Close Forgot password? Please put in your email: Send me my password! Close message Login This blog post All blog posts Subscribe to this blog post’s comments through… RSS Feed Subscribe via email Subscribe Subscribe to this blog’s comments through… RSS Feed Subscribe via email Subscribe Follow the discussion Comments (22) Logging you in… Close Login to IntenseDebate Or create an account Username or Email: Password: Forgot login? Cancel Login Close WordPress.com Username or Email: Password: Lost your password? Cancel Login Dashboard | Edit profile | Logout Logged in as Admin Options Disable comments for this page Save Settings Sort by: Date Rating Last Activity Loading comments… You are about to flag this comment as being inappropriate. Please explain why you are flagging this comment in the text box below and submit your report. The blog admin will be notified. Thank you for your input. +11 Vote up Vote down Local · 240 weeks ago Well said! Report Reply 0 replies · active 240 weeks ago -7 Vote up Vote down Tax Payer · 240 weeks ago So if all the wonderful tournaments raise so much money then why does the course need more in tax money? Why is it such a sin to request that the course pay it’s own way by charging the people that use it instead of raising taxes on people who have no desire to play the game nor care if the course is here or not?. Report Reply 1 reply · active 240 weeks ago +2 Vote up Vote down Bobby Wilson · 240 weeks ago Tax payer when was the last time you flew a plane into the airport? Just asking. … Report Reply 0 replies · active 240 weeks ago -8 Vote up Vote down jay · 240 weeks ago who cares about the airport, only the rich people use it, its like the golf course these 2 things don’t make wellington grow in anyway. Wow the golf course made 8,,500 in one tournament but the don’t pay its bills. Long live wellington right, as our leaders run it to the ground. Report Reply 0 replies · active 240 weeks ago -4 Vote up Vote down JustMe · 240 weeks ago I didn’t know how it would happen, or how the justification would be drawn…..but there if it is. Lol. The “it’s for the kids” argument. Report Reply 0 replies · active 240 weeks ago +10 Vote up Vote down Eric · 240 weeks ago If on average $30.00 are spent in Wellington by out of town golfers $30×4000(rounds)= $120,000 / year. Not bad for a “amenity” you don’t use. Us out of towners enjoy the Wellington Golf Course though! I’ll fight to keep it and I don’t even live there lol Report Reply 0 replies · active 240 weeks ago -6 Vote up Vote down Ted “Theodore” Logan · 240 weeks ago “or let the big dog eat while feeling it ring deep in your loins.” Yeah, I guess I’ll have to go to my grave not knowing about this. Report Reply 1 reply · active 240 weeks ago +4 Vote up Vote down Tom Countryman · 240 weeks ago Bobby, I for one thank you for this piece defending the Wellington golf course! I am not a resident of Wellington, nor do I golf, but I can sure see how having the course helps your local economy! Report Reply 0 replies · active 240 weeks ago 0 Vote up Vote down credence · 240 weeks ago Nice article Bobby, but I would like to see some documentation about the value. Most times these numbers are usually slightly over rated. Most of the negative comments relate to the frustration the local taxpayers are feeling right now with all the issues down at City Hall and they are looking for ways to save tax dollars. I do believe the course does provide some value to our community through the ways you have identified, but I too would like to see the course be more self supporting. I know Cueball, it is only .01% of the total budget, but what does that equate to in actual dollars? I think if the information Booby has provided is compared to the City’s tax support, people may understand situation better. Just saying. Report Reply 2 replies · active 240 weeks ago +3 Vote up Vote down Bobby Wilson · 240 weeks ago Credence I would have to do some research on that. If your asking to track what each fundraising tournament made. This would obviously depend on the number of people playing and what the entry fee is per player minus the payback or prizes. DH would have a schedule of all the tournaments from last year. The point is there are so many that on some dates they have them in the morning and afternoon. The main point was the fact that people who do not play golf benefit from those who do. Yes it is a quality of life issue. It adds to our community. I just don’t understand the attitude of just because one doesn’t use something makes it useless or not important. I disagree. Like I said I will never use the airport but it seems enough do to justify giving it ten times the money the golf course receives at least this next year. 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Tweet this comment Cancel Submit Comment Subscribe to None Replies All new comments To the editor:First off let me say thank you for the three part series on the Wellington Golf Course. I have grown up on this course. Â I love golf and those that have dedicated themselves to making the game a healthy part of Wellington life. There were more than golf lessons learned from Gerald, Kathleen and Steve Gill while growing up. A group of us learned life has itâ€™s up and downs. The lie you receive isnâ€™t always fair but the only thing mattered was the next shot. That same philosophy holds true off the course in our daily lifes.Â Life is what we make of it. It is always fair but the challenge is to continue keeping the faith and hitting the next shot.Bobby WilsonAnyone that knows me understands my addiction, I love golf. Â I will defend the game, the course and its worth in our community with every ounce in my body.Â It isnâ€™t just a game to some of us it is a way of life and those we play with are not just golfers to us but part of an extended family.I can understand that some will never use the golf course. They will never know what it is like to hit a crisp iron shot, roll in a long putt or let the big dog eat while feeling it ring deep in your loins. I totally understand some have the attitude that golf is a rich manâ€™s game. I am here to tell you that it is not the case at all.The one thing that was never covered in the three part series that I find crucial to the argument of city intervention or funding is this. What is the golf courses role in our community. Letâ€™s take a look at just that.Â Â Letâ€™s talk fundraising. We golfers as some like to say should support the course. Pay for the course ourselves. I believe that we do a pretty good job of that. But what else do golfers support. Well we support the Wellington Chamber of Commerce, The Wellington After School Program, The Wellington Crusader Club, The Scott Rice Memorial Tournament, The South Central Cat Backers and the Lions Club to just name a few. We support these not because we get to play free golf that day. Most are already members of the Wellington Golf Club and can already play for free. Playing in these events are expensive but worth every dime. They fund scholarships, equipment, events and add to the quality of life for so many.Â The ones that benefit from these types of fundraisers are kids that are still in school. I would imagine that most have never played a round of golf.When we play in these tournaments usually food is catered in or purchased locally. The golf course allows it to be made in the pavilion at the course. It is just another way money stays local. I do not know if there is away to adequately track that kind of details. But I have had everything from Burgers, Steaks, BBQ, Mexican food to KFC. I appreciate all the vendors that support these charitable causes and make a meal part of the tournament. But again it is money being spent locally.So how much money does a tournament raise? Well according to the Scott Rice Memorial Staff they have raised $50,000 at the local golf course in six years. That is $8,333 per year as an average.Â The Scott Rice is one of the biggest tournaments that the golf course host each year. But the important thing is that I would go as far as saying that out of the 144 golfers to play that day at least half do not live in Wellington.There are several more examples of these types of tournaments. If you want to raise a lot of money in one day have a golf tournament.Â The one thing that makes this so incredible is not only the hard work of volunteers but of the Wellington Golf Club Staff. Derek Harrison or DH as we call him does a tremendous job marketing the golf course. He has brought new tournaments and ideas to the course.Last summer the Wellington Golf Club hosted the Kansas Boys Championships. The course was crammed full of young golfers that had made their way to Wellington. The tournament was an unbelievable success. I was at awe of the volunteers that came out to support the tournament. I do not know what the economic impact on Wellington was that week but I know we had families staying in our local motels and eating at our local restaurants.There are several â€œquality of lifeâ€ opportunities that the City of Wellington supports. I have never flown a plane into or out of the Wellington Airport but I certainly feel like it is important to maintain. I see the money that has been allocated for the airport is a much larger amount than the golf course. The swimming pool even though ran by the Rec Center still receives some city funding. I am glad to see that as well. Even though my swimming pool days have passed me by, I can remember some fun afternoons diving off a real high dive and also some timeouts on the famous grates. Kids need a place to swim even if it is water down the drain so to speak.My point is just because one does not golf doesnâ€™t mean that it should not be supported. I would venture to say that more money is raised at the Wellington Golf Course that benefits more programs in Wellington than any other place in town. If I am incorrect someone will surely post a comment. So as I said earlier there are more people who gain from the golf course than just a select few as some say who play the game.The Wellington Golf Club is a public golf course. The Wellington Menâ€™s Golf Association is a diverse group of men from all walks of life. I am a proud member and watched last fall as we awarded scholarships for college. We take pride in our support of the next generation of leaders that come from our community. We always have room for more.Â If you have never played the game give it a try. You donâ€™t have to have the best equipment to start. You might just find out why some of us call it the greatest game ever played.Bobby WilsonWellington, Kansas.Follow us on Twitter.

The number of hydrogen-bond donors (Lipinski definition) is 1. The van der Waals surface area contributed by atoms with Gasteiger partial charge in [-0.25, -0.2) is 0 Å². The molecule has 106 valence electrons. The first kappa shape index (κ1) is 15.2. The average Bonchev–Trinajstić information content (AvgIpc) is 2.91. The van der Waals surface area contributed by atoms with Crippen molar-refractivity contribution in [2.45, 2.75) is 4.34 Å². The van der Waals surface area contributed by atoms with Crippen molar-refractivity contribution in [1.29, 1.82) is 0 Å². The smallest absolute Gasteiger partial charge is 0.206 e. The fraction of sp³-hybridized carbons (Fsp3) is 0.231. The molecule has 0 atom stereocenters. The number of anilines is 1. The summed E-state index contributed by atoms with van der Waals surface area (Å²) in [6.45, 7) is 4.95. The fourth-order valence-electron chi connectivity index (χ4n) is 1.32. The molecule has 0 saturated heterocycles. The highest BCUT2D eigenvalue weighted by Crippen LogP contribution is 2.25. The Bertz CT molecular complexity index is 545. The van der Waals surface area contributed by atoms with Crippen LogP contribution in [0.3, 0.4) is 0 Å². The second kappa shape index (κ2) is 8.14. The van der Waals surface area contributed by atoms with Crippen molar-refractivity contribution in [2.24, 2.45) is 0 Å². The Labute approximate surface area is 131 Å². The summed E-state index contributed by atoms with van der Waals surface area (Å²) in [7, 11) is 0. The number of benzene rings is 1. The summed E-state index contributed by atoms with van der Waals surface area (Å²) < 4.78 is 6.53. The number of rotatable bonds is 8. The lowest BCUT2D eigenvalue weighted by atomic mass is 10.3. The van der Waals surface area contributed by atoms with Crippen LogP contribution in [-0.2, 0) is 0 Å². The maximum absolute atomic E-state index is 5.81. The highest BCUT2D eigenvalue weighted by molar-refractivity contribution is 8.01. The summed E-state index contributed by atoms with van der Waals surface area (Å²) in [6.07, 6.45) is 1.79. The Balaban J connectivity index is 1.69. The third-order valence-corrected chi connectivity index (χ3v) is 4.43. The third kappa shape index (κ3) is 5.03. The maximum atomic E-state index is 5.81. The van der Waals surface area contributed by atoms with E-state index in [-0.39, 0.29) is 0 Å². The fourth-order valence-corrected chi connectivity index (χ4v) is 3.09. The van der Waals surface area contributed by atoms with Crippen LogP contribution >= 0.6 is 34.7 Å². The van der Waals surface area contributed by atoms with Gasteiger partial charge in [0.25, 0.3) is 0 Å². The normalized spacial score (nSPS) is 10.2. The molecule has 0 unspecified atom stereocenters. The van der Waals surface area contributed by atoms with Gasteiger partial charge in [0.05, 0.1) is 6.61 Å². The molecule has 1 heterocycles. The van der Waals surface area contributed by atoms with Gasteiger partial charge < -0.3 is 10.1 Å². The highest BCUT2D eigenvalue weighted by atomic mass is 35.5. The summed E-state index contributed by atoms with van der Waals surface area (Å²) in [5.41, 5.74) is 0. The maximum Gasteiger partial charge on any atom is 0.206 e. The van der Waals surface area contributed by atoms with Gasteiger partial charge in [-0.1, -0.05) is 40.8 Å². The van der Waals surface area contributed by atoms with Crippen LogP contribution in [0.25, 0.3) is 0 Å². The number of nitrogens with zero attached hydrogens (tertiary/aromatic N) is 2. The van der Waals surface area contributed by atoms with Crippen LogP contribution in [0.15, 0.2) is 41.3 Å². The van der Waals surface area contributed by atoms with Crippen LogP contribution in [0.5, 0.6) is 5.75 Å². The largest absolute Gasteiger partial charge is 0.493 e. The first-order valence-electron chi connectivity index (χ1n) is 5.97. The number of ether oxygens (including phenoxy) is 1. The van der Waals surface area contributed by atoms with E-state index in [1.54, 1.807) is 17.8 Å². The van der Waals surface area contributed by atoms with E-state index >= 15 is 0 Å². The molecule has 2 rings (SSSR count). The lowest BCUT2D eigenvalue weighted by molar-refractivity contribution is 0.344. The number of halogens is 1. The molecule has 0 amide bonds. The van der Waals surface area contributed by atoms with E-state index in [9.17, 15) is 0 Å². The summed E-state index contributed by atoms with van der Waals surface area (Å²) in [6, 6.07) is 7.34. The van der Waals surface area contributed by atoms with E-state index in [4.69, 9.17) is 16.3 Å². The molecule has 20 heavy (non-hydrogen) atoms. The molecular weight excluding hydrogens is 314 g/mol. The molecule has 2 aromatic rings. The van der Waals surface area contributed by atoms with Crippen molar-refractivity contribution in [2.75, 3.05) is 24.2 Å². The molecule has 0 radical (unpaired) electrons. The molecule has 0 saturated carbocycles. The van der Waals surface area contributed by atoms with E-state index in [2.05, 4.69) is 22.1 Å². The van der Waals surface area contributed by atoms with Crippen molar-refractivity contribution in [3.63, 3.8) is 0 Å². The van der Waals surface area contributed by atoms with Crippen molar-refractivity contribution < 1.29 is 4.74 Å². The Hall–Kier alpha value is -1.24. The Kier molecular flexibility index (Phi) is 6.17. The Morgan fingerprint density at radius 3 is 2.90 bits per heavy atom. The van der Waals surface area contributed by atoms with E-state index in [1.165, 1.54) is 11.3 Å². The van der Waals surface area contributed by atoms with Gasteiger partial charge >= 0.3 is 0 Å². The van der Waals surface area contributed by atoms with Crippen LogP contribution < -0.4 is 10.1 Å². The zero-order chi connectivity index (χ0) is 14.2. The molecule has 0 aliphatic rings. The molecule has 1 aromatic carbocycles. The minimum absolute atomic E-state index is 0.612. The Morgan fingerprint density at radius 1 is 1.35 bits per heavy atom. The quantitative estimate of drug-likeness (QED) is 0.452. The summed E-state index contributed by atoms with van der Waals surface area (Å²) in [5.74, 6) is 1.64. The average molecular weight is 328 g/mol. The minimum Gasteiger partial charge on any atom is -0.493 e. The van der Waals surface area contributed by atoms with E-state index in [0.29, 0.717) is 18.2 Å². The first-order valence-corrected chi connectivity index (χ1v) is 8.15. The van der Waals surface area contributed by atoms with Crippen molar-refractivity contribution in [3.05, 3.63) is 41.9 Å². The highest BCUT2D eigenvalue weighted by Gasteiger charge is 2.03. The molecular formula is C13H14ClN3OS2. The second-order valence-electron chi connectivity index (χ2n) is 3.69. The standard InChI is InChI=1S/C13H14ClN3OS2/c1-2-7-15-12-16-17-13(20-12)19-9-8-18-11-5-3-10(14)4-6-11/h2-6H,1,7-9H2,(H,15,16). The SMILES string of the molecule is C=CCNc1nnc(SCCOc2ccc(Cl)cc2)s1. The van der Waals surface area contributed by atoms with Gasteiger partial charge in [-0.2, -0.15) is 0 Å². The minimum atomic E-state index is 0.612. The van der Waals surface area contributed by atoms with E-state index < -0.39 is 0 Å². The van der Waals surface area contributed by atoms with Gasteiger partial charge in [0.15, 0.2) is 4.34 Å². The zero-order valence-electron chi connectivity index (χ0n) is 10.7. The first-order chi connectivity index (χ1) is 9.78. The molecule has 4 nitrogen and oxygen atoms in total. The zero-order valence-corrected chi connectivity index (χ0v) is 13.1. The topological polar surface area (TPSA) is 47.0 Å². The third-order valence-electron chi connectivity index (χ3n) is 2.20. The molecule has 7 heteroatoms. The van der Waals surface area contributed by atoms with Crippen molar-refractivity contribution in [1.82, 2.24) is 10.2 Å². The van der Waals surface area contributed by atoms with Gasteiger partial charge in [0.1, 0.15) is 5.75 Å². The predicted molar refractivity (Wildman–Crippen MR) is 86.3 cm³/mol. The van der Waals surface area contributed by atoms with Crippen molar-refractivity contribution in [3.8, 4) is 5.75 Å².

14 June 2010It was not just the 84 490 fans seated in Johannesburg’s Soccer City stadium that celebrated the start of Africa’s historic World Cup on Friday. Aside from the estimated 500-million global television viewers, more than 400 000 fans celebrated at the 16 official Fan Fests and other public viewing areas both in South Africa and abroad.The opening match between South Africa and Mexico was followed by 300 000 enthusiasts at the Fan Fests in the host nation, while over 100 000 people attended the six international Fan Fests in Rome, Paris, Berlin, Sydney, Mexico City and Rio de Janeiro.The largest spectator groups were at the Fan Fests in Johannesburg and Soweto, with over 75 000 apiece. In Mexico City, meanwhile, 50 000 gathered at Zocalo to support El Tri against Bafana Bafana.‘We are the lucky generation’At Elkah Stadium, the official Fifa Fan Fest in Soweto, 40 000 fans gathered to celebrate the first game of the 2010 Fifa World Cup. As the whistle blew to begin play on the pitch, a cacophany of sound emanated from the fans – the 2010 Fifa World Cup had officially started.In Thokoza Park, a public viewing area near Elkah Stadium, thousands of residents stood dancing, blowing their vuvuzelas and waving South African flags. “I am so happy this day has arrived,” said Matthew Jabula. “We are the lucky generation! It feels so great to be out with everyone celebrating South Africa’s World Cup.”‘I’ve never seen anything like it’John Kretlow is from the USA, but for the opening game he was supporting Mexico in Thokoza Park. “We were the only Mexico fans in the crowd, I think,” said Kretlow. “But everyone was super nice and wanted to know where we were from and get to know us.”Kretlow travelled to the 2006 Fifa World Cup in Germany, but has never experienced anything like the South African football spirit. “I’ve never seen anything like it. The people here really know how to live it, it’s totally different, I’ve never seen so much excitement in my life.”Cape Town goes crazyThe tournament may have kicked off in Johannesburg, but Cape Town certainly showed that the Mother City can throw a party – in both the Fan Fests and at Green Point Stadium, which hosted France vs Uruguay.Cape Town crowds exploded at the Grand Parade, which is host to the Fifa Fan Fest, as 18 000 people watched Bafana Bafana and Mexico open the first match. And after the final whistle the crowds made their way toward Green Point stadium for Cape Town’s opening match.A French supporter, who introduced himself as Jacques, said: “I’ve been here for three days and I’m very impressed with what I’ve seen. The stadium looks beautiful, and I hope my team wins tonight!”Fifa Fan FestsThe Fifa Fan Fests were an enormous success story at Germany 2006, when millions of people of all genders, religions, races and ages watched the matches peacefully together.The Fan Fests are continuing in 2010 as the recommended alternative for fans who do not have a ticket to the stadium. They also offer supporters around the globe the opportunity to watch all 64 South Africa 2010 matches and feel truly part of the tournament.The International Fifa Fan Fests are organized at six iconic locations around the world:Berlin – Olympic Stadium (11-18 June) / Strasse des 17. Juni (23 June-11 July)Rome – Piazza di Siena, in Vila BorgheseParis – Les Jardins du TrocaderoRio de Janeiro – Copacabana beachMexico City – ZocaloSydney – Darling HarbourSource: 2010 Fifa World Cup South Africa Organising Committee